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In the ever-competitive world of breakfast cereal, Kellogg and General Mills are in a constant battle to win over consumers and boost profits. As breakfast preferences have shifted over the years, both companies have had to adapt and come up with new products to stay ahead of the game. The recent earnings reports from both companies show just how important it is to stay on top of the latest breakfast trends.
According to Euromonitor, the U.S. cereal industry has seen a decline in sales over the years, dropping from about $14 billion in 2000 to $10 billion in 2013. To win in this industry requires a whole-company effort, from marketing and leadership to research and development and smart investments. Both Kellogg and General Mills have been working hard to stabilize their cereal businesses and stay relevant.
Kellogg’s CEO, John Bryant, recently spoke about the importance of stabilizing the U.S. cereal business in a stable category, despite acknowledging that cereal is no longer a big bottom-line booster. However, Kellogg believes that cereal is still a relevant category, and they are succeeding in bringing consumers back into the category, particularly adults.
On the other hand, General Mills’ CEO, Ken Powell, believes that his company is much closer to the consumer now, which has helped them develop new products that meet consumer needs. He recently stated in an interview with The Street that when his development team has something they think is pretty good, they take it to a store or somewhere else and actually sell it themselves, getting direct feedback. This strategy has allowed them to stay on top of consumer trends and needs.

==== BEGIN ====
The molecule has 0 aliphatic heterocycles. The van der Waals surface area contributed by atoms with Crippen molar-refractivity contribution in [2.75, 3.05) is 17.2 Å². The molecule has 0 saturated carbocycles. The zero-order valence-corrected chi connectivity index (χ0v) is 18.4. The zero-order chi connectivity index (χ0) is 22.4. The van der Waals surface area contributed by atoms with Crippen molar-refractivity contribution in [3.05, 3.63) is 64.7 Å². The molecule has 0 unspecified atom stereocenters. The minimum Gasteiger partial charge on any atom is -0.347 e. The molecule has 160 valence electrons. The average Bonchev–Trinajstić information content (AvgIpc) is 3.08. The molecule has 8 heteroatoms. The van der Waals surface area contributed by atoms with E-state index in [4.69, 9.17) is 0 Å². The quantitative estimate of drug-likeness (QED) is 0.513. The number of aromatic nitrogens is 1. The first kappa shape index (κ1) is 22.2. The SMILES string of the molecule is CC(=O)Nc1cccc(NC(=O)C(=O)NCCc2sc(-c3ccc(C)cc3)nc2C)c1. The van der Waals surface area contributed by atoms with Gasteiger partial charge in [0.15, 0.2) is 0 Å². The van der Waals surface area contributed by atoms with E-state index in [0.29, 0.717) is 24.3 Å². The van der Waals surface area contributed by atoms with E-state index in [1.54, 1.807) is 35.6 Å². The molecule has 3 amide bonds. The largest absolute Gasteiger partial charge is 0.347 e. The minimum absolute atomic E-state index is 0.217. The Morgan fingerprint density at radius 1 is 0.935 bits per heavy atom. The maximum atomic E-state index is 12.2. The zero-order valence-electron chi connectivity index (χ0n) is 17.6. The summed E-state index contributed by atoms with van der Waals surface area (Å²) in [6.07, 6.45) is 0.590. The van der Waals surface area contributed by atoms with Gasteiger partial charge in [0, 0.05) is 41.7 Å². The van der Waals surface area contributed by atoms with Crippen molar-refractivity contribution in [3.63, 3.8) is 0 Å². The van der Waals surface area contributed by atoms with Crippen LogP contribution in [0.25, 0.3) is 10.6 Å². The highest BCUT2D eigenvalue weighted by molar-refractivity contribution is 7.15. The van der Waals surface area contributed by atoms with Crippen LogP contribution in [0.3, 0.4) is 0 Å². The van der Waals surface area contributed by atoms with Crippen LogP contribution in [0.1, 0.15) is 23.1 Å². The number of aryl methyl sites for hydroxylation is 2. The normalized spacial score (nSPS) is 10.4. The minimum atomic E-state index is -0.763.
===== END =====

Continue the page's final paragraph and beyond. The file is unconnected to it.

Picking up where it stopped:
In terms of earnings, General Mills saw a 24% profit increase in its last quarter, with growth in key categories like cereal, meals, yogurt, and snacks. The company is also shedding non-core businesses like Green Giant and Le Sueur frozen vegetable business, while continuing to grow its Annie’s acquisition. Sales and distribution of Annie’s have grown 9.4% and 11% in the last year. General Mills is also investing in web series content to attract millennials and advance its consumer-first approach.
Kellogg, on the other hand, saw an 8.5% profit dip in its last quarter, marking its eighth in nine quarters of sales declines. Its snacks business fell 1.5%, while its morning foods business (including cereals) sank 2.6%, its third quarter in a row of decreased sales for each. Despite this, Kellogg is implementing zero-based budgeting, which has been adopted by many CPG companies to drive cost savings and efficiency.
In terms of marketing, General Mills is highlighting its Trix cereal artificial ingredient removal by hosting a contest in search of a real rabbit to showcase on boxes. The company has also veered into web series content, like its revamped French Toast Crunch and campaign to boost consumer re-engagement with cereal. General Mills recently hired Mindshare to take over its U.S. business and assist across the world, with the goal of advancing its consumer-first approach to growing its brands.
Overall, while both Kellogg and General Mills are fighting for market share in the cereal wars, General Mills seems to be winning the battle at the moment. Its focus on meeting consumer needs and staying on top of trends has helped it boost profits and grow key categories, while its marketing strategies have helped it attract millennials and advance its consumer-first approach. However, the breakfast cereal industry is constantly evolving, and Kellogg may still have a chance to come out on top with its zero-based budgeting and efforts to bring consumers back into the category.